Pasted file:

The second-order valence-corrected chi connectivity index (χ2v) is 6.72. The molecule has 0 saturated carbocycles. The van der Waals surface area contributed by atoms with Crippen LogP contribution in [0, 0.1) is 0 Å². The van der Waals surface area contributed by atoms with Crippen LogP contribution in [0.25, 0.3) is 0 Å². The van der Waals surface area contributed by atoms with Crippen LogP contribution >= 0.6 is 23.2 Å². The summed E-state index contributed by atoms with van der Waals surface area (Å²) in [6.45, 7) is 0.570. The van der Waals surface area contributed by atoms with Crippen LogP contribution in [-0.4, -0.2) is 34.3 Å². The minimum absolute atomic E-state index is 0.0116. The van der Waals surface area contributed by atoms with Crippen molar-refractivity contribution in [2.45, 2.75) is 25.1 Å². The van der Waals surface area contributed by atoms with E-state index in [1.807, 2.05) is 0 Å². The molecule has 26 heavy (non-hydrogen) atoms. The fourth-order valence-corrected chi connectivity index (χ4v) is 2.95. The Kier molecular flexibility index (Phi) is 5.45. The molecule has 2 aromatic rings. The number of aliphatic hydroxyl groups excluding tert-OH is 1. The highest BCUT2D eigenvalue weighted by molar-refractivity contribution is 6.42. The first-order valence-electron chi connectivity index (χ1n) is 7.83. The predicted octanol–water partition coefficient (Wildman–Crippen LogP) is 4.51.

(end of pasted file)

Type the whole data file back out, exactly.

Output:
The second-order valence-corrected chi connectivity index (χ2v) is 6.72. The molecule has 0 saturated carbocycles. The van der Waals surface area contributed by atoms with Crippen LogP contribution in [0, 0.1) is 0 Å². The van der Waals surface area contributed by atoms with Crippen LogP contribution in [0.25, 0.3) is 0 Å². The van der Waals surface area contributed by atoms with Crippen LogP contribution >= 0.6 is 23.2 Å². The summed E-state index contributed by atoms with van der Waals surface area (Å²) in [6.45, 7) is 0.570. The van der Waals surface area contributed by atoms with Crippen LogP contribution in [-0.4, -0.2) is 34.3 Å². The minimum absolute atomic E-state index is 0.0116. The van der Waals surface area contributed by atoms with Crippen molar-refractivity contribution in [2.45, 2.75) is 25.1 Å². The van der Waals surface area contributed by atoms with E-state index in [1.807, 2.05) is 0 Å². The molecule has 26 heavy (non-hydrogen) atoms. The fourth-order valence-corrected chi connectivity index (χ4v) is 2.95. The Kier molecular flexibility index (Phi) is 5.45. The molecule has 2 aromatic rings. The number of aliphatic hydroxyl groups excluding tert-OH is 1. The highest BCUT2D eigenvalue weighted by molar-refractivity contribution is 6.42. The first-order valence-electron chi connectivity index (χ1n) is 7.83. The predicted octanol–water partition coefficient (Wildman–Crippen LogP) is 4.51.